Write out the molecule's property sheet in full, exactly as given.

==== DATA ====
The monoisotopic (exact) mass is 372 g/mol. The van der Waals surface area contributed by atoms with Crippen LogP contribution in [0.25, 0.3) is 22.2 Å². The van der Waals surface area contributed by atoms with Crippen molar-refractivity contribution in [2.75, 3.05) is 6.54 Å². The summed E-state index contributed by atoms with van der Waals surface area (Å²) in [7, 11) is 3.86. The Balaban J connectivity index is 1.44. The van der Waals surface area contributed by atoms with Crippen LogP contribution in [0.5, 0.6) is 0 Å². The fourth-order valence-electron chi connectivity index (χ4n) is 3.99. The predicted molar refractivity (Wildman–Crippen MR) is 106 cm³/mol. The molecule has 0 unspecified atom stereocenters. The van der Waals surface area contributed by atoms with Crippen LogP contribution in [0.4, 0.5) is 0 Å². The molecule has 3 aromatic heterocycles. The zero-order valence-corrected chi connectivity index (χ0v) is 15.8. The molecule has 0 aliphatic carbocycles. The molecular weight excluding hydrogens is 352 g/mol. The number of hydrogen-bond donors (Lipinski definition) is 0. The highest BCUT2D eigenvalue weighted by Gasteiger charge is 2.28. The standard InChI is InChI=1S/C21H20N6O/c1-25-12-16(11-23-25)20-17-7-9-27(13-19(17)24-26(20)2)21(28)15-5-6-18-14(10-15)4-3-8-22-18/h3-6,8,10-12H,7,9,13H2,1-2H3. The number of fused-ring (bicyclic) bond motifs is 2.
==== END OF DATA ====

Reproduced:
The monoisotopic (exact) mass is 372 g/mol. The van der Waals surface area contributed by atoms with Crippen LogP contribution in [0.25, 0.3) is 22.2 Å². The van der Waals surface area contributed by atoms with Crippen molar-refractivity contribution in [2.75, 3.05) is 6.54 Å². The summed E-state index contributed by atoms with van der Waals surface area (Å²) in [7, 11) is 3.86. The Balaban J connectivity index is 1.44. The van der Waals surface area contributed by atoms with Crippen LogP contribution in [0.5, 0.6) is 0 Å². The fourth-order valence-electron chi connectivity index (χ4n) is 3.99. The predicted molar refractivity (Wildman–Crippen MR) is 106 cm³/mol. The molecule has 0 unspecified atom stereocenters. The van der Waals surface area contributed by atoms with Crippen LogP contribution in [0.4, 0.5) is 0 Å². The molecule has 3 aromatic heterocycles. The zero-order valence-corrected chi connectivity index (χ0v) is 15.8. The molecule has 0 aliphatic carbocycles. The molecular weight excluding hydrogens is 352 g/mol. The number of hydrogen-bond donors (Lipinski definition) is 0. The highest BCUT2D eigenvalue weighted by Gasteiger charge is 2.28. The standard InChI is InChI=1S/C21H20N6O/c1-25-12-16(11-23-25)20-17-7-9-27(13-19(17)24-26(20)2)21(28)15-5-6-18-14(10-15)4-3-8-22-18/h3-6,8,10-12H,7,9,13H2,1-2H3. The number of fused-ring (bicyclic) bond motifs is 2.